Decisions in Criminal, Labor, & Property Law Matters

By FindLaw Staff on December 27, 2010 | Last updated on March 21, 2019

Sheppard v. N. Orange County Reg'l Occupational Program, G041956, concerned a challenge to the trial court's judgment in favor of the defendant, in an instructor's suit against the North Orange County Regional Occupational Program (NOCROP) for failing to pay wages in violation of Wage Order No. 4-2001, failure to pay wages in breach of a written contract, and unfair competition.

The court reversed the trial court's order granting summary judgment on the pleadings as to the violation of the minimum wage law claim, as the minimum wage provision in Wage Order No. 4-2001 applies to plaintiff's employment with NOCROP because the program was the creation of one or more public school districts through Education Code section 52301, and the Legislature has plenary authority over public school districts and was constitutionally authorized to vest in the IWC, through section 1173, the power to impose the minimum wage law provision contained in Wage Order No. 4-2001 as to employees of such public school districts.  The court also reversed the trial court's order sustaining defendant's demurrer to plaintiff's breach of contract claim as the California Supreme Court precedent establishes that a public employee has a contractual right to earned but unpaid compensation.  However, the court affirmed the trial court's order sustaining the demurrer to the quantum meruit claim, as the Government Claims Act bars the assertion of such a claim against a public entity.

Schuman v. Ignatin, B215059, concerned a challenge to the the trial court's entry of judgment in favor of the defendant, in plaintiffs' suit against their neighbors seeking to block proposed construction.  In reversing the judgment, the court held that, because challenges to recorded amendments to CC&Rs must be brought within four years, defendant's challenge is time-barred.  The court also held that plaintiffs' failure to plead the statute of limitations did not waive the affirmative defense of statute of limitations.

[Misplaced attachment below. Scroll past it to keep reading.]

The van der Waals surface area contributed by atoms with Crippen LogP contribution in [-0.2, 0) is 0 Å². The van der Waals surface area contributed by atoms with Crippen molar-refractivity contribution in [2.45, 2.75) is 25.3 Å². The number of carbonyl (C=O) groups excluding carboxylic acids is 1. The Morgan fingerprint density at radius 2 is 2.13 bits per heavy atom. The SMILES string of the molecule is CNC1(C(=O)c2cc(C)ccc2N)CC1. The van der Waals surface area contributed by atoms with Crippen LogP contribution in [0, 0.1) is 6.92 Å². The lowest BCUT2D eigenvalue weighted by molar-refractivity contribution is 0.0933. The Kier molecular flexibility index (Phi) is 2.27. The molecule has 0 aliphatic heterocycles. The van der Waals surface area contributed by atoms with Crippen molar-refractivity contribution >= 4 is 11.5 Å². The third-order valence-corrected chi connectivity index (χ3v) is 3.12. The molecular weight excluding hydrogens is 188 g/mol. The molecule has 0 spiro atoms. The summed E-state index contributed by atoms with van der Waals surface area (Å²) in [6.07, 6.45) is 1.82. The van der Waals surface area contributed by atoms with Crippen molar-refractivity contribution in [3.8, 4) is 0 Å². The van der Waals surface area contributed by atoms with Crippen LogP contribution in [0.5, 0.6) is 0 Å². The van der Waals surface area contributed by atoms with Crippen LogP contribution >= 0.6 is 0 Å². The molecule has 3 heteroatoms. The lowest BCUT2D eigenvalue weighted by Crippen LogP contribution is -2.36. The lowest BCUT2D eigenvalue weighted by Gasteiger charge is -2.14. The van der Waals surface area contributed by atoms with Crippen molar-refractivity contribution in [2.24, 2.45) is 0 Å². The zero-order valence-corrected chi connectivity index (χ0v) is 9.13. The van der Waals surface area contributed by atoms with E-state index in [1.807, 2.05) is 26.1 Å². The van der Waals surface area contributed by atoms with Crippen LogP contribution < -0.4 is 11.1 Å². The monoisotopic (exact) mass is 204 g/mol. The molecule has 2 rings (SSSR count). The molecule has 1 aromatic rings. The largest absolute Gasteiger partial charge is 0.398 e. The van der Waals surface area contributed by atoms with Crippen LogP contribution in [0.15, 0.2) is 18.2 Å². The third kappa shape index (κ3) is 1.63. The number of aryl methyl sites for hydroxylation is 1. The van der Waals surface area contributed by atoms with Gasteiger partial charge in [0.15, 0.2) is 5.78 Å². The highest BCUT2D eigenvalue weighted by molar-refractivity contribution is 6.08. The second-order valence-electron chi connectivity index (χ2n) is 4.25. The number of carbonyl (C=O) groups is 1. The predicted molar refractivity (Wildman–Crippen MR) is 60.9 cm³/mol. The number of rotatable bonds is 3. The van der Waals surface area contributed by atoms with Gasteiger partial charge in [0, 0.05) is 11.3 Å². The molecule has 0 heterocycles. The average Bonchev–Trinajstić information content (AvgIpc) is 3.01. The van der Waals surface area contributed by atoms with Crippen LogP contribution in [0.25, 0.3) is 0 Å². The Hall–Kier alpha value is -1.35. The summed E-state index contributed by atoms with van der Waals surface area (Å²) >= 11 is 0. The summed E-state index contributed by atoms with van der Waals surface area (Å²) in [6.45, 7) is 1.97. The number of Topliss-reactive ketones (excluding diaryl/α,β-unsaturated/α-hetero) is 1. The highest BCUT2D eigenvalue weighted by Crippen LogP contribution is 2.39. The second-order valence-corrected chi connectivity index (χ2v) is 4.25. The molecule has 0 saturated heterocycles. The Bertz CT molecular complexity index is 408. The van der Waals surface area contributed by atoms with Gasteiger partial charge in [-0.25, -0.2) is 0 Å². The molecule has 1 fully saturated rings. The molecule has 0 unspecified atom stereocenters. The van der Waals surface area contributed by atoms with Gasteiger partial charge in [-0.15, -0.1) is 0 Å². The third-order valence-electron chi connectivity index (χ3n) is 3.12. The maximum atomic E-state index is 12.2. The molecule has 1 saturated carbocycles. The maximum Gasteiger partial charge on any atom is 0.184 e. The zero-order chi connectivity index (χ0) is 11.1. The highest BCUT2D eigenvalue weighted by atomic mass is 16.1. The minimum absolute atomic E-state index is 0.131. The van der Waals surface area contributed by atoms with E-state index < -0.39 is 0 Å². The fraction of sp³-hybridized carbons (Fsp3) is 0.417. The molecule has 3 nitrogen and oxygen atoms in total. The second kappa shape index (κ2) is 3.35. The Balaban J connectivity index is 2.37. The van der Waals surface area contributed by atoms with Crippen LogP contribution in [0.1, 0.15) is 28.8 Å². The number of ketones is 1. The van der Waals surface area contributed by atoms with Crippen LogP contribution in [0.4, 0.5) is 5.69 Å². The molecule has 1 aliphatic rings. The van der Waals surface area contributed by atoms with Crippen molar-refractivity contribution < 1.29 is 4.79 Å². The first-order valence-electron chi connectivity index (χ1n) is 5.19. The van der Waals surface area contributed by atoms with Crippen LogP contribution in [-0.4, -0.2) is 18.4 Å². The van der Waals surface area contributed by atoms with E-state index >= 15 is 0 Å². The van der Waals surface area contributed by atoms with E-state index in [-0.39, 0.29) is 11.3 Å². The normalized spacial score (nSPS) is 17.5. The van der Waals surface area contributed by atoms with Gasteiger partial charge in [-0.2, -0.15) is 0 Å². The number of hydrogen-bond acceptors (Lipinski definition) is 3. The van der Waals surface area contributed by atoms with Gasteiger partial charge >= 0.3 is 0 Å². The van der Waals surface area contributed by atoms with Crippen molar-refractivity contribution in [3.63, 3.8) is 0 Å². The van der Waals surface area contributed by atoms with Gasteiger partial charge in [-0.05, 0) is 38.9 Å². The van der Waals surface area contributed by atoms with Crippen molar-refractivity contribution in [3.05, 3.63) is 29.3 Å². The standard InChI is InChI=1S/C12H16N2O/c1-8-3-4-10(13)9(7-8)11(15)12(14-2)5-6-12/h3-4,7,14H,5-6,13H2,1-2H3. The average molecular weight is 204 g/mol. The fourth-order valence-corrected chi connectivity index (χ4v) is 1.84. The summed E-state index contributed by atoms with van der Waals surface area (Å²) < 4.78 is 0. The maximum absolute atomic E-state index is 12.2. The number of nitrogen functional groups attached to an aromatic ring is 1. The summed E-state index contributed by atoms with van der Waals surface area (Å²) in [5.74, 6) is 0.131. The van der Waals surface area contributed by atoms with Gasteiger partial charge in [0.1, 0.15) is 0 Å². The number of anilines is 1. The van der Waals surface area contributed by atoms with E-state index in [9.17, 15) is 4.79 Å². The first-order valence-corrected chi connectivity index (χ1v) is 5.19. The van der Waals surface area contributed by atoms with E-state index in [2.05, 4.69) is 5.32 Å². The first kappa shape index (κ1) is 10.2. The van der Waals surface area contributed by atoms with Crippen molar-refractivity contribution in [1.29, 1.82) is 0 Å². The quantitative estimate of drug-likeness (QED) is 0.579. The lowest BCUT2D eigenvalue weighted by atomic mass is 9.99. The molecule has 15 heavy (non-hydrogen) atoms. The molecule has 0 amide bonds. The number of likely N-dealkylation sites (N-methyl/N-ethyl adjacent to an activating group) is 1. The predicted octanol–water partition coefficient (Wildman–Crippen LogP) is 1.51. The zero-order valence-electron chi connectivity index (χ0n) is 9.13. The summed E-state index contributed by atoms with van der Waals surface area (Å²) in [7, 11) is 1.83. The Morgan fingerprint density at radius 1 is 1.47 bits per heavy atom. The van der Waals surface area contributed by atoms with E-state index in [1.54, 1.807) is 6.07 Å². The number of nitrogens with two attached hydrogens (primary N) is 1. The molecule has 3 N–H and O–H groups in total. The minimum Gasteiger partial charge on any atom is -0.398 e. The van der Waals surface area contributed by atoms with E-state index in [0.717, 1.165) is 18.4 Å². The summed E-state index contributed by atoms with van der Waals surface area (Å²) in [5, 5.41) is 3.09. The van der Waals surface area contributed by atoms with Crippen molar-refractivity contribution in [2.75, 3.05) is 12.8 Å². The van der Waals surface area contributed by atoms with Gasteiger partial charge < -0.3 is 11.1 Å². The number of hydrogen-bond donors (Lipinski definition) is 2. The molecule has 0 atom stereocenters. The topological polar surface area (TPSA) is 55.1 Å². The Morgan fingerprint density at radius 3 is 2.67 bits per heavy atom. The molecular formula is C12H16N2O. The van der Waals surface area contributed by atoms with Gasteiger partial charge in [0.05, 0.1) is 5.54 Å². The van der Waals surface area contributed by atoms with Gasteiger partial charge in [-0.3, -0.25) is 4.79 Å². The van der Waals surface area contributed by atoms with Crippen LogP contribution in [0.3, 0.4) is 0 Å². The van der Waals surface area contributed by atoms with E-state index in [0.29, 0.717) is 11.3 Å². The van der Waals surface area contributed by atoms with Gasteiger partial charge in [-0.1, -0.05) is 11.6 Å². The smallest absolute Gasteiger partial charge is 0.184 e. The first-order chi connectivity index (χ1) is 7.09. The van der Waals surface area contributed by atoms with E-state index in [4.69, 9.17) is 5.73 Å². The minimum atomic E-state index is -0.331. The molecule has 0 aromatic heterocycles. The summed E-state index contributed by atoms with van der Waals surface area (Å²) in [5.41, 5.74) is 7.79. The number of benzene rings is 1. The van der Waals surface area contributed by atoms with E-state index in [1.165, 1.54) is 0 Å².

People v. Woods, B223793, concerned a prosecution of defendant for cocaine possession and misdemeanor marijuana possession.  The court modified the judgment as, when a defendant is placed on probation pursuant to Penal Code section 1210.1(a), a court facility assessment pursuant to Gov. Code section 70373(a), restitution fine pursuant to Penal Code section 1202.4(b)(1), and a court security fee pursuant to Penal Code section 1465.8(a)(1), may not be stayed.

People v. Cabrera, G042390, concerned a challenge to a conviction of defendant for various crimes including, carjacking, possession of a firearm by a felon and street terrorism.  The court held that a reasonably jury could find that Highland Street was a street gang, and that the evidence supports a determination that defendant's actions, committed without another Highland Street member present, promoted or furthered the gang's felony conduct.  The court also held that sufficient evidence supports the gang enhancement, and that the trial court did not abuse its discretion in excluding defendant's statement.  Lastly, because the jury was instructed on car theft, even assuming the trial court should also have instructed on the drug crimes, failure to do so was harmless.

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